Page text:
The meeting took place ahead of a joint session of the Council for Culture and the Arts and the Council for Science, Technology and Education devoted to preparations for celebrating the 1150th anniversary of Russia’s statehood in 2012. The President signed an Executive Order on this anniversary on March 3, 2011.
The meeting took place at the Palaty museum complex built in 1785–1790 for Vladimir Region’s administrative authorities. Today, it is home to the Cultural and Educational Centre of the Vladimir-Suzdal Museum-Reserve.
* * *
Excerpts from transcript of meeting with historians
President of Russia Dmitry Medvedev: Hello. I would like to welcome everyone to Vladimir.
The location I selected for holding the joint session of the Presidential Councils for Science and for Culture is no accident. But before holding that session, I decided to meet with historians – with you – since this year and especially next year are significant for our nation. You are aware that I signed a special Executive Order on celebrating the 1150th anniversary of Russian statehood, although this is a separate subject of discussion, but for now, we will follow the canonical approaches. If you have others, you will probably tell me about them. In any case, this is always a cause for us to turn toward our nation’s past and think about what has happened and what awaits us.
“ I would simply like for us to look more broadly at certain problems existing in our nation, and to talk about the connection that has traditionally existed between history and political practice.”
You are well aware of the problems in history and archeological science. I think we will discuss them today. But I would simply like for us to look more broadly at certain problems existing in our nation, and to talk about the connection that has traditionally existed between history and political practice.
In general, when these things are too closely interlinked, it can be dangerous for the government. On the other hand, when history is completely removed from politics, that is no less dangerous. And finding a contact model that will be useful for both the government and for science – I suppose that this is also a topic for our discussion.
But I don’t want to anticipate the topics of our discussion; most of all, I would like to hear you out, although naturally, I will make a few comments of my own at the end of our conversation. So I suppose I’ll end my opening remarks here and be happy to hear what you have to tell me. Please, go ahead.
Our meeting place is also significant in and of itself, with all the merits of such an establishment, and all the complications.
* * *
The majority of people get information knowledge about historical events not from books or popular science texts but from fiction and the media. And the level of these texts is very different: some of them are excellent but some are of a very low standard and even harmful. Some of them have very high literary merit, they are easy to read, which is also important because academic texts can be very dry.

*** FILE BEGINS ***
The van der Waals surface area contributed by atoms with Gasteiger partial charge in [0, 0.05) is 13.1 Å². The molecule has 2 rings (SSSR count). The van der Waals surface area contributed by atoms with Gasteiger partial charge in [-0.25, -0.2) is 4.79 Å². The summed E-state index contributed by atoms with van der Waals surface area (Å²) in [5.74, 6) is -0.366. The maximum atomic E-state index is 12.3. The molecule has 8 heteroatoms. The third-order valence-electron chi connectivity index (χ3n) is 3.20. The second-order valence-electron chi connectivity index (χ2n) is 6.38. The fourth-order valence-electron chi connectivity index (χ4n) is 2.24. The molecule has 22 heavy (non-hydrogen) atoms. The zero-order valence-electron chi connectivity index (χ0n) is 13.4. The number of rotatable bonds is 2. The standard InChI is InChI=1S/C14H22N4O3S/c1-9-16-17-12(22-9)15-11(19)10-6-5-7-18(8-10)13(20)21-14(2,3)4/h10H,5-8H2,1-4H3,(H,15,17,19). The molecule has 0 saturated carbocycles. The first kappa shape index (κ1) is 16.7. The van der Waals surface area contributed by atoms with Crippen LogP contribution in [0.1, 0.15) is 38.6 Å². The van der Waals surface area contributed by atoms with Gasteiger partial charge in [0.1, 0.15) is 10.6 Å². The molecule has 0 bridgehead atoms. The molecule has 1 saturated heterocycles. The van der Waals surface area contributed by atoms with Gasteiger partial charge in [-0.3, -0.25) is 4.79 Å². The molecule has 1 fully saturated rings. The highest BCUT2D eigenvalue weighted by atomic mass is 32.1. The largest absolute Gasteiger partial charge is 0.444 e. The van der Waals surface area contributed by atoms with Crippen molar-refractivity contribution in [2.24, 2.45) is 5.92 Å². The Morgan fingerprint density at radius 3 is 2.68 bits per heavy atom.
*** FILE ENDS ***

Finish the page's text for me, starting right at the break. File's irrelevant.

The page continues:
At the same time it is very important that research in its various forms, the results of a consensus that you have also talked about reach the majority of people so that they are aware of the generally accepted views on some or other events among modern historians, although there can also be alternative points of view. That is to say people should be aware of this trend without feeling any pressure from the state that says: “This is how things were, it could not have happened any other way, these over here are positive characters and those over there are the villains and so we’re not going to talk about them.” This has happened in our history and I don’t mean only the Soviet period. It’s just that we all remember life in the Soviet Union and it left many reminders of how historical events were presented in that period. However, the interdependence between direct political practice and history as an academic discipline existed in other periods as well, when the main political characters of the period directly manipulated historical events for their benefit.
* * *
”From the outset our state developed not as monoethnic but as polyethnic. Our state is enormously complex; in fact, it is difficult to imagine a more complex state than the Russian Federation and clearly that is related to a number of challenges. But that is a challenge we must tackle. In order to survive, we must preserve our complexity and resolve the existing contradictions.“
From the outset our state – and this is the historians’ view – developed not as monoethnic but as polyethnic. This is a very important conclusion, given the difficult conditions in which we continue to evolve, taking into account the fact that our state is enormously complex; in fact, it is difficult to imagine a more complex state than the Russian Federation and clearly that is related to a number of challenges. But on the other hand, that is a challenge we must tackle and it is a challenge that will continue to be relevant for any head of the Russian state in the 22nd century and even further in the future because as long as we exist we will remain a complex state. In order to survive, we must preserve our complexity and resolve the existing contradictions.